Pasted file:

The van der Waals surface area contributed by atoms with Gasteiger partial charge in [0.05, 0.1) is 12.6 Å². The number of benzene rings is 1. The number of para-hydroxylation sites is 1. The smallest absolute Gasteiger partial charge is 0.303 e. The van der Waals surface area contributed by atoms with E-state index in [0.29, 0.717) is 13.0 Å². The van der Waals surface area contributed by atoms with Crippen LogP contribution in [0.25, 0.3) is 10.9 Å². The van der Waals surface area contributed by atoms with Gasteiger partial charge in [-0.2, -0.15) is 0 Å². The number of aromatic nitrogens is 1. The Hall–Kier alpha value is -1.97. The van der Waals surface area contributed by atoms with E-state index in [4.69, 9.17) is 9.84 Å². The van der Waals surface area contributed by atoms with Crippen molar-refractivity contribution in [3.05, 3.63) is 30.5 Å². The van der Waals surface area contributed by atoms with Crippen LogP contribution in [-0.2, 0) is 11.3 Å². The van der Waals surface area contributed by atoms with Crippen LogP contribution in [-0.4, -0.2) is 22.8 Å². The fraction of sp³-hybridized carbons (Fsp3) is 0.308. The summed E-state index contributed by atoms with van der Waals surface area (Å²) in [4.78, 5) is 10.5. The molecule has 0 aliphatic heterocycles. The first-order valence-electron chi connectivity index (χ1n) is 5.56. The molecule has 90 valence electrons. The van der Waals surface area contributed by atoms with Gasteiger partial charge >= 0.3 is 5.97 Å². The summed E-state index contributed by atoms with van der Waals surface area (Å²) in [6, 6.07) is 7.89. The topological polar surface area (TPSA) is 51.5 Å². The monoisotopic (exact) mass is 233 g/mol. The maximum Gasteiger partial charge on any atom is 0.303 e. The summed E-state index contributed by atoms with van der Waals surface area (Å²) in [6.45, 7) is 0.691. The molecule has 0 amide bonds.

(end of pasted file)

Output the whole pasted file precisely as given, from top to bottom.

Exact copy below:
The van der Waals surface area contributed by atoms with Gasteiger partial charge in [0.05, 0.1) is 12.6 Å². The number of benzene rings is 1. The number of para-hydroxylation sites is 1. The smallest absolute Gasteiger partial charge is 0.303 e. The van der Waals surface area contributed by atoms with E-state index in [0.29, 0.717) is 13.0 Å². The van der Waals surface area contributed by atoms with Crippen LogP contribution in [0.25, 0.3) is 10.9 Å². The van der Waals surface area contributed by atoms with Gasteiger partial charge in [-0.2, -0.15) is 0 Å². The number of aromatic nitrogens is 1. The Hall–Kier alpha value is -1.97. The van der Waals surface area contributed by atoms with E-state index in [4.69, 9.17) is 9.84 Å². The van der Waals surface area contributed by atoms with Crippen molar-refractivity contribution in [3.05, 3.63) is 30.5 Å². The van der Waals surface area contributed by atoms with Crippen LogP contribution in [-0.2, 0) is 11.3 Å². The van der Waals surface area contributed by atoms with Crippen LogP contribution in [-0.4, -0.2) is 22.8 Å². The fraction of sp³-hybridized carbons (Fsp3) is 0.308. The summed E-state index contributed by atoms with van der Waals surface area (Å²) in [4.78, 5) is 10.5. The molecule has 0 aliphatic heterocycles. The first-order valence-electron chi connectivity index (χ1n) is 5.56. The molecule has 90 valence electrons. The van der Waals surface area contributed by atoms with Gasteiger partial charge >= 0.3 is 5.97 Å². The summed E-state index contributed by atoms with van der Waals surface area (Å²) in [6, 6.07) is 7.89. The topological polar surface area (TPSA) is 51.5 Å². The monoisotopic (exact) mass is 233 g/mol. The maximum Gasteiger partial charge on any atom is 0.303 e. The summed E-state index contributed by atoms with van der Waals surface area (Å²) in [6.45, 7) is 0.691. The molecule has 0 amide bonds.